The high efficacy of α2 homomeric GlyRs can allow them to respond to a sustained release of a relatively low concentration of neurotransmitters, as observed in the embryo for glycine, GABA and glutamate (LoTurco et al. 1991; Flint et al. 1998; Demarque et al. 2002). Accordingly, α2 homomeric GlyRs, which are known to be expressed prior to synaptogenesis (for review see Legendre, 2001), might be involved in a paracrine function of GlyRs if the concentration of the released agonist is high enough. Such a paracrine function of GlyRs has been observed during cortical development (Flint et al. 1998) and has been suggested to regulate the neuritogenesis of lateral superior olive neurones (Sanes & Hafidi, 1996), of spinal cord neuroblasts (Tapia et al. 2001) and of cerebellar Purkinje neurones (Furuya et al. 2000). A paracrine intercellular communication occurring prior to synapse formation has also been described for other ligand-gated channels and their agonists, e.g. for GABA and glutamate in CA1 hippocampal pyramidal neurones (Demarque et al. 2002) and for GABA in neuronal progenitors of the striatum (Nguyen et al. 2003b).

To our knowledge, the α2 homomeric GlyR is the first example of a ligand-gated ionotropic receptor subtype whose kinetic properties are more adapted to a paracrine neurotransmitter release.

References

  1. Top of page
  2. Abstract
  3. Methods
  4. Results
  5. Discussion
  6. References
  7. Acknowledgements
  • Akagi H & Miledi R (1988). Heterogeneity of glycine receptors and their messenger RNAs in rat brain and spinal cord. Science 242, 270273.
  • Aldrich RW, Corey DP & Stevens CF (1983). A reinterpretation of mammalian sodium channel gating based on single channel recording. Nature 306, 436441.
  • Beato M, Groot-Kormelink PJ, Colquhoun D & Sivilotti LG (2002). Openings of the rat recombinant alpha 1 homomeric glycine receptor as a function of the number of agonist molecules bound. J Gen Physiol 119, 443466.
  • Belachew S, Rogister B, Rigo JM, Malgrange B, Mazy-Servais C, Xhauflaire G, Coucke P & Moonen G (1998). Cultured oligodendrocyte progenitors derived from cerebral cortex express a glycine receptor which is pharmacologically distinct from the neuronal isoform. Eur J Neurosci 10, 35563564.
  • Ben-Ari Y (2001). Developing networks play a similar melody. Trends Neurosci 24, 353360.
  • Bormann J, Rundstrom N, Betz H & Langosch D (1993). Residues within transmembrane segment M2 determine chloride conductance of glycine receptor homo- and hetero-oligomers. EMBO J 12, 37293737.
  • Breitinger HG & Becker CM (2002). The inhibitory glycine receptor-simple views of a complicated channel. Chembiochem 3, 10421052.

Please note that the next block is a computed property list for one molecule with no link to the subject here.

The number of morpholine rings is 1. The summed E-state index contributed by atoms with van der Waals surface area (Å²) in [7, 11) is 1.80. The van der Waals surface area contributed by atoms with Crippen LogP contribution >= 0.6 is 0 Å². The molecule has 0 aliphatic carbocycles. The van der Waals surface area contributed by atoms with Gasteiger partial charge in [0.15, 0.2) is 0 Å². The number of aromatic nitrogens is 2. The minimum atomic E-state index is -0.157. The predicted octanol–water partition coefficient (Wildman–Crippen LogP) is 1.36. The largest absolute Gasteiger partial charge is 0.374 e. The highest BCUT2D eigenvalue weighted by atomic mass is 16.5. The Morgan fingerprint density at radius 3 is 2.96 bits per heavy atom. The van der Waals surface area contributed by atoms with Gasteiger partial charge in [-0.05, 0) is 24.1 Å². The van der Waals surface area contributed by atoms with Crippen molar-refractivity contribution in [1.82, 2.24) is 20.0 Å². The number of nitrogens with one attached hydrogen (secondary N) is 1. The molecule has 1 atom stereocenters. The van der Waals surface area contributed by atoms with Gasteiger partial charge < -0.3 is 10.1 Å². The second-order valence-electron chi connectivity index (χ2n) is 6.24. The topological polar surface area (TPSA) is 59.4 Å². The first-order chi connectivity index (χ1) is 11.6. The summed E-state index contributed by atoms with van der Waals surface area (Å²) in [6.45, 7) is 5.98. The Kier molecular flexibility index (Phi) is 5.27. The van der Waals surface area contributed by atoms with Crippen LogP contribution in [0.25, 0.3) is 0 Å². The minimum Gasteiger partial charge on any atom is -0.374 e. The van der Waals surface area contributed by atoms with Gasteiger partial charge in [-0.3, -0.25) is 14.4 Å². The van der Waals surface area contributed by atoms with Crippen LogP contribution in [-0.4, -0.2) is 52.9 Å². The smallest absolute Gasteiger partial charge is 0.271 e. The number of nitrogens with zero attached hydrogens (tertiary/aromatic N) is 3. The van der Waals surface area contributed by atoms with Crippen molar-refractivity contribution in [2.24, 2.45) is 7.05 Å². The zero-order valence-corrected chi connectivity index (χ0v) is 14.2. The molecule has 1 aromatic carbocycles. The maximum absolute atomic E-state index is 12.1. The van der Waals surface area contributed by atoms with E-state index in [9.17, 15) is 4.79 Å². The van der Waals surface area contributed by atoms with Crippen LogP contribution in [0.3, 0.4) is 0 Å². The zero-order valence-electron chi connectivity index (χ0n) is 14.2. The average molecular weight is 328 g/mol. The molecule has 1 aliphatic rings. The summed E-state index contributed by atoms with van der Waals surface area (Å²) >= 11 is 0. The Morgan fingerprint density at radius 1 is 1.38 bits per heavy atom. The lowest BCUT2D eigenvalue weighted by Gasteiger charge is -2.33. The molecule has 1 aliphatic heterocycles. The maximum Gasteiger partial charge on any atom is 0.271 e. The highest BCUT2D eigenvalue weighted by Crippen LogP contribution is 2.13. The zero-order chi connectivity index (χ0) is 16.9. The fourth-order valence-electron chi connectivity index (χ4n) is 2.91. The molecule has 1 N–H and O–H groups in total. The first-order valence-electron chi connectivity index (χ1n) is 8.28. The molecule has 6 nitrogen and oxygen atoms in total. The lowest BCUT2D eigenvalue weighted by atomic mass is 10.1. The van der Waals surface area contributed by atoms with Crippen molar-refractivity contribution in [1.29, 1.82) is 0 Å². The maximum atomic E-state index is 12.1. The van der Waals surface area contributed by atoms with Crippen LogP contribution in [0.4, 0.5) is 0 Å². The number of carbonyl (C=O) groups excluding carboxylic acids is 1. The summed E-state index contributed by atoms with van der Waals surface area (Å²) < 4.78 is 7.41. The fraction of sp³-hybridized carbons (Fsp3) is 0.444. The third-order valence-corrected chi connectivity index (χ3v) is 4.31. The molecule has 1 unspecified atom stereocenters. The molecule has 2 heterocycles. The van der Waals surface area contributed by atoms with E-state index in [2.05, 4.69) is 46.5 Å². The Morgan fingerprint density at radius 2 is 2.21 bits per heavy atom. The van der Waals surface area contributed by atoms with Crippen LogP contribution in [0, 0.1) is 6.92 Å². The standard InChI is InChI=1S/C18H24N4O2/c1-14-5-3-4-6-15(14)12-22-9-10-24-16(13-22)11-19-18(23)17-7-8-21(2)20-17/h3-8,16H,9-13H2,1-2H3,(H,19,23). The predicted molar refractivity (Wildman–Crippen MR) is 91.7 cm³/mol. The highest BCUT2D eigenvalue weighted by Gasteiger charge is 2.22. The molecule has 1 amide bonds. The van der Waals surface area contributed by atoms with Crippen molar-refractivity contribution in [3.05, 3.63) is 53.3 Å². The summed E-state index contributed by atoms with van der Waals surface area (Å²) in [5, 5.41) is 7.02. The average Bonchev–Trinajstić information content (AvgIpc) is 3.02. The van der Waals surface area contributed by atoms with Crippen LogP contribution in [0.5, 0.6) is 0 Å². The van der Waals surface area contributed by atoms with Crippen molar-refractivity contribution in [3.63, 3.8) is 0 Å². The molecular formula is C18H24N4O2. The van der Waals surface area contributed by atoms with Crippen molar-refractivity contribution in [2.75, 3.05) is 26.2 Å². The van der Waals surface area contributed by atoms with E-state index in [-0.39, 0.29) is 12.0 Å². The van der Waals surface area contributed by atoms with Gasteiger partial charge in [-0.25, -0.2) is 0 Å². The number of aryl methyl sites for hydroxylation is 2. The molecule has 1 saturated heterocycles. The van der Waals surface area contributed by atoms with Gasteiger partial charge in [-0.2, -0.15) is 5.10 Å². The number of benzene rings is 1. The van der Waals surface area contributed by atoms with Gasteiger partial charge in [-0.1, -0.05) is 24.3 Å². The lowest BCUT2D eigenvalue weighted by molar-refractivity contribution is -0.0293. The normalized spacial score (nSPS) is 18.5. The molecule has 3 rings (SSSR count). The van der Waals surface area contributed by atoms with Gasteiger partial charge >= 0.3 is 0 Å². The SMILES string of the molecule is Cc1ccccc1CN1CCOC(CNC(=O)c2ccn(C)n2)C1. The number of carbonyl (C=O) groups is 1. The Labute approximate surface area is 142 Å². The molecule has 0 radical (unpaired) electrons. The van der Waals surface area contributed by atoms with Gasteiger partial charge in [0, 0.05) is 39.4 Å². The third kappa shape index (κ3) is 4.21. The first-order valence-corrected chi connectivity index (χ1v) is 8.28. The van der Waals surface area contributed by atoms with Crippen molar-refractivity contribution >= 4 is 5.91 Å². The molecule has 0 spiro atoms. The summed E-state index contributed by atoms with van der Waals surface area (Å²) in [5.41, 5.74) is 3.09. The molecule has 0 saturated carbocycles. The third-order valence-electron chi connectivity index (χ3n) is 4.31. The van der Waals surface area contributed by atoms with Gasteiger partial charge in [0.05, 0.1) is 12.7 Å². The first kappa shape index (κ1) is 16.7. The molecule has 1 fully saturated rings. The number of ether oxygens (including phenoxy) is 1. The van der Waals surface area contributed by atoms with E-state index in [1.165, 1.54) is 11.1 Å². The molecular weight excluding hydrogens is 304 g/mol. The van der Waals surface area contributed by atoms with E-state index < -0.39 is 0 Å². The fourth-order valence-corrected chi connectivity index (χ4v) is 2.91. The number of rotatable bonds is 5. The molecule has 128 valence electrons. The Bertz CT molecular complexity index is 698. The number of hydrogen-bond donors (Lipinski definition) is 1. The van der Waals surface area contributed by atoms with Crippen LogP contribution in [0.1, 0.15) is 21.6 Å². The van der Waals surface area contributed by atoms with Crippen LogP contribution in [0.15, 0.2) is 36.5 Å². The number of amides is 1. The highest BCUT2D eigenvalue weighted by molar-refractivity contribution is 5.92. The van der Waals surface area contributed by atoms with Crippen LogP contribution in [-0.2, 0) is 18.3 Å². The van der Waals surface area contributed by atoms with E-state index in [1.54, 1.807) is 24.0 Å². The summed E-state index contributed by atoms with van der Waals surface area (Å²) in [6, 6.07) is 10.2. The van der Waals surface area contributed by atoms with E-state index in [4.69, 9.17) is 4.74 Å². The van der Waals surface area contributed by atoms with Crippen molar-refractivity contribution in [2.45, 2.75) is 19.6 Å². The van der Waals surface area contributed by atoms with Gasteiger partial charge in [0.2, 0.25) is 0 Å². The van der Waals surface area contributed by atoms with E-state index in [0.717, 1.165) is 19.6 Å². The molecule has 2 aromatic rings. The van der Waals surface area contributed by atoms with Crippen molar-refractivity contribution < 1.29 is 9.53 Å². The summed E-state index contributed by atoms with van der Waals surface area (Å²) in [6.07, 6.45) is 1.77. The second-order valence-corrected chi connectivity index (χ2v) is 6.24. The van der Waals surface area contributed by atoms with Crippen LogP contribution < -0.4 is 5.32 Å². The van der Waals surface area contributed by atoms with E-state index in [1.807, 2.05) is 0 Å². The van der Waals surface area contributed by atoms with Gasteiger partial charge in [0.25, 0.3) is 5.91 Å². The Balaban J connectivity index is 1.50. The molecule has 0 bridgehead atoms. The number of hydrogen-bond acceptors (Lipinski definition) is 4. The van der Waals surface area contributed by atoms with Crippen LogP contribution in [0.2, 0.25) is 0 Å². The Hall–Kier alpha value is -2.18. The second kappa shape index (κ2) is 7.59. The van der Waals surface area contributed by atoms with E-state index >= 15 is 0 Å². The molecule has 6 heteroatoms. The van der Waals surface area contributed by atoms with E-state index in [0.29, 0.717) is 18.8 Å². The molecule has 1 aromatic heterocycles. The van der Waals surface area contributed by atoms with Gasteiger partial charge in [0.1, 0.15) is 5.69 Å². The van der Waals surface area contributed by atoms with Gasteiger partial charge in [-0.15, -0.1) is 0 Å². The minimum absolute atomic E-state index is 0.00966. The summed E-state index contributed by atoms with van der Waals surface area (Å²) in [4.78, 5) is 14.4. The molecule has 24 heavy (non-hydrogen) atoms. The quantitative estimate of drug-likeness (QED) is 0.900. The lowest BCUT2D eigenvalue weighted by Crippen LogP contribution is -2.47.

• Burkat PM, Yang J & Gingrich KJ (2001). Dominant gating governing transient GABA(A) receptor activity: a first latency and Po/o analysis. J Neurosci 21, 70267036.
  • Clements JD, (1996). Transmitter timecourse in the synaptic cleft: its role in central synaptic function. Trends Neurosci 19, 163171.
  • Clements JD & Westbrook GL (1991). Activation kinetics reveal the number of glutamate and glycine binding sites on the N-methyl-d-aspartate receptor. Neuron 7, 605613.
  • Colquhoun D (1998). Binding, gating, affinity and efficacy: the interpretation of structure-activity relationships for agonists and of the effects of mutating receptors. Br J Pharmacol 125, 924947.
  • Colquhoun D & Hawkes AG (1995). Desensitization of N-methyl-d-aspartate receptors: a problem of interpretation. Proc Natl Acad Sci U S A 92, 1032710329.
  • De Saint Jan D, David-Watine B, Korn H & Bregestovski P (2001). Activation of human α1 and α2 homomeric glycine receptors by taurine and GABA. J Physiol 535, 741755.
  • Demarque M, Represa A, Becq H, Khalilov I, Ben-Ari Y & Aniksztejn L (2002). Paracrine intercellular communication by a Ca2+- and SNARE-independent release of GABA and glutamate prior to synapse formation. Neuron 36, 10511061.
  • Flint AC, Liu X & Kriegstein AR (1998). Nonsynaptic glycine receptor activation during early neocortical development. Neuron 20, 4353.
  • Franke C, Hatt H & Dudel J (1987). Liquid filament switch for ultra-fast exchanges of solutions at excised patches of synaptic membrane of crayfish muscle. Neurosci Lett 77, 199204.
  • Fucile S, De Saint Jan D, Prado De Carvalho L & Bregestovski P (2000). Fast potentiation of glycine receptor channels of intracellular calcium in neurons and transfected cells. Neuron 28, 571583.
  • Furuya S, Tabata T, Mitoma J, Yamada K, Yamasaki M, Makino A, Yamamoto T, Watanabe M, Kano M & Hirabayashi Y. (2000). L-serine and glycine serve as major astroglia-derived trophic factors for cerebellar Purkinje neurons. Proc Natl Acad Sci U S A 97, 1152811533.
  • Gentet LJ & Clements JD (2002). Binding site stoichiometry and the effects of phosphorylation on human alpha1 homomeric glycine receptors. J Physiol 544, 97106.
  • Hamill OP, Marty A, Neher E, Sakmann B & Sigworth FJ (1981). Improved patch-clamp techniques for high-resolution current recording from cells and cell-free membrane patches. Pflugers Arch 391, 85100.
  • Harty TP & Manis PB (1998). Kinetic analysis of glycine receptor currents in ventral cochlear nucleus. J Neurophysiol 79, 18911901.
  • Horn R (1991). Estimating the number of channels in patch recordings. Biophys J 60, 433439.
  • Kirsch J, Kuhse J & Betz H (1995). Targeting of glycine receptor subunits to gephyrin-rich domains in transfected human embryonic kidney cells. Mol Cell Neurosci 6, 450461.
  • Kneussel M & Betz H (2000). Clustering of inhibitory neurotransmitter receptors at developing postsynaptic sites: the membrane activation model. Trends Neurosci 23, 429435.